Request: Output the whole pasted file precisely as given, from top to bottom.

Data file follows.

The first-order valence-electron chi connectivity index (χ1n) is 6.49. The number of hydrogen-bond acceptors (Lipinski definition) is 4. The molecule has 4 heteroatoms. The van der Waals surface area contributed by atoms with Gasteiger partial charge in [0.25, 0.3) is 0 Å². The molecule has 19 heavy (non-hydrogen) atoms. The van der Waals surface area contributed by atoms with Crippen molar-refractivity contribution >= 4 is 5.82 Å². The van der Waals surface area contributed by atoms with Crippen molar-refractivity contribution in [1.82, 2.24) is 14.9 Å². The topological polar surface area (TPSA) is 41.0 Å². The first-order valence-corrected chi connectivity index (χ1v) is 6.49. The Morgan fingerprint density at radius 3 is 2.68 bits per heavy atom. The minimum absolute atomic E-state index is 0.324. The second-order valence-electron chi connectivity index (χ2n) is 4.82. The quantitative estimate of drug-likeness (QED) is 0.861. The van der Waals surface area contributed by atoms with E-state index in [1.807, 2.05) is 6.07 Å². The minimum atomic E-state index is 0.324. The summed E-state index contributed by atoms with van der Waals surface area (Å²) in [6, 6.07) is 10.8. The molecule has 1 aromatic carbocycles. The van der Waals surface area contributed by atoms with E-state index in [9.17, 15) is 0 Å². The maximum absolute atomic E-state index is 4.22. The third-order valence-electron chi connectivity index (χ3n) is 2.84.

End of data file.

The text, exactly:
The first-order valence-electron chi connectivity index (χ1n) is 6.49. The number of hydrogen-bond acceptors (Lipinski definition) is 4. The molecule has 4 heteroatoms. The van der Waals surface area contributed by atoms with Gasteiger partial charge in [0.25, 0.3) is 0 Å². The molecule has 19 heavy (non-hydrogen) atoms. The van der Waals surface area contributed by atoms with Crippen molar-refractivity contribution >= 4 is 5.82 Å². The van der Waals surface area contributed by atoms with Crippen molar-refractivity contribution in [1.82, 2.24) is 14.9 Å². The topological polar surface area (TPSA) is 41.0 Å². The first-order valence-corrected chi connectivity index (χ1v) is 6.49. The Morgan fingerprint density at radius 3 is 2.68 bits per heavy atom. The minimum absolute atomic E-state index is 0.324. The second-order valence-electron chi connectivity index (χ2n) is 4.82. The quantitative estimate of drug-likeness (QED) is 0.861. The van der Waals surface area contributed by atoms with E-state index in [1.807, 2.05) is 6.07 Å². The minimum atomic E-state index is 0.324. The summed E-state index contributed by atoms with van der Waals surface area (Å²) in [6, 6.07) is 10.8. The molecule has 1 aromatic carbocycles. The van der Waals surface area contributed by atoms with E-state index in [9.17, 15) is 0 Å². The maximum absolute atomic E-state index is 4.22. The third-order valence-electron chi connectivity index (χ3n) is 2.84.